How does a group that focuses on local dialogue of 12-25 people create a meaningful national convention of 300 delegates? Made up of people who deeply disagree with each other’s ideologies? Well, Better Angels did so June 20-23 in St. Louis.
Delegates register in pairs, one “Red” (a conservative viewpoint) and one “Blue” (a liberal viewpoint) from the same community. The rule insures balance of participants. I spoke with two Durham, NC participants.
- Immanuel Jarvis – Chairman of the Durham County Republican Party (a Red participant). Mr. Jarvis was joined by his wife, two friends, Krishana Polite from the Frederick Douglas Foundation of Wake County. Ms. Polite now serves as one of three North Carolina coordinators for Better Angels.
- Ruth Backstrom – (a Blue participant). She was a local participant at the Better Angels May 18, 2019 Red/Blue dialogue in Pittsboro.
Better Angels aims to keep its integrity through balancing the Red/Blue in their work. That extends to:
- Board of Directors – balance by affiliation
- Funding sources: this really is the difference between commitment and talk.
- Not endorsing candidates or ballot measures (However, local affiliates of Better Angels might work on policy, which could lead to endorsing a policy created in a Red + Blue way).
Immanuel: I listened carefully as the described the structure of Better Angels nationally. They were clear about their money sources, reasons to keep membership inexpensive and their foundations connections. Their commitment to only receive money to maintain a 50/50 balance from liberal and conservative sources is admirable. Money is the real test. Their team has taken that vow. That means a lot to me. Integrity must permeate an enterprise such as Better Angels.
Unifying Theme: Volunteer Power at the local level
Ruth: Better Angels focuses on what local people can do through respectful listening. It is the first step for giving power back to the people.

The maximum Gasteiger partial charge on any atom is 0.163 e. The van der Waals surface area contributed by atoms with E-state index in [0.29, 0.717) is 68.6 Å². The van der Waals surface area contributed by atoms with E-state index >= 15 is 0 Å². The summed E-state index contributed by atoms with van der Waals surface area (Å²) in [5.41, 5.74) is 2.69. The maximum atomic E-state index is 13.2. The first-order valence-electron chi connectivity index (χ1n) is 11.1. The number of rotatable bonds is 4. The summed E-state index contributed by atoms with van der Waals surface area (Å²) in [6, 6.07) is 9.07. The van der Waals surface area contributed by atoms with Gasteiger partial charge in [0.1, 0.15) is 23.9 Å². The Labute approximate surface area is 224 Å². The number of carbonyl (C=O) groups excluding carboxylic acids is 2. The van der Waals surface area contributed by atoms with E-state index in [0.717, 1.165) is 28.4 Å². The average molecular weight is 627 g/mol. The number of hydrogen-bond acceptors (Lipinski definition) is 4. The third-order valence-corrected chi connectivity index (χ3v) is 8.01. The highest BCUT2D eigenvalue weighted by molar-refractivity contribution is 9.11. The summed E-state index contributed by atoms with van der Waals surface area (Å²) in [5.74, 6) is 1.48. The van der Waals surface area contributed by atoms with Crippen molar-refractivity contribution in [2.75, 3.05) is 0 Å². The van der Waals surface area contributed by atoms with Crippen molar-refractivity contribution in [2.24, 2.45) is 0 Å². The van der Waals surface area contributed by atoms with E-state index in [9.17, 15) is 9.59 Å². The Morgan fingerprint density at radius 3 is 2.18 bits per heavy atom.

Immanuel: That is the battle cry of conservatives: government should stay out as much as possible. People retain their power.
A Better Civic Platform, A Better “Telephone”
Immanuel: Better Angels, and all of us to extend its reach, are creating a new platform. Facebook is a platform. Better Angels is creating a new civic platform. With a strong platform, THEN people can work on policy issues on top of that. It is hard enough to get beyond finger-pointing and really build strong relationships.
They are creating the better telephone be making communication clearer. However, they are not in charge of content. There ARE differences in policy. And not just red/blue – religious people and atheists, ideas about the family on abortion and many other issues. So, it is a better way for people to be heard, but not a censor on what people believe and how they stick to their principles.
Curiosity, and really Wanting to Learn
Ruth: Just about everyone was curious. They were patient. They were really seeking understanding. They had chosen to there. That was powerful.
Immanuel: Delegates were not trying to “slay people with their rhetoric.” It was a very peaceful place, and so unlike so many other political forums. I was glad to be learning about different perspectives. It depends on appreciation the person as a real human being. It fits very well with my faith. You understand why they care about an issue.
From being Marginalized and Maligned to Gaining Respect
Immanuel: I found Better Angels attractive because of my experiences of being maligned and stereotyped.
I am a former Democrat. It is easy for me to understand “Blues”. Durham Republicans must communicate about what we believe in a way that is attractive to other people. We cannot match tit for tat on negative things. Social media magnifies the worst in society. It is too easy to go ‘low’ because you can say the most vile things hidden behind a keyboard. I see Better Angels as the path forward on respectful, balanced, real exchanges among Red and Blue partisans.
I help lead a county where 12-13% for the registered voters are Republicans. We are a minority in the big blue sea of Durham. Anything that works on authentic, respectful, and person-centered dialogue that builds relationships, I’ll be there.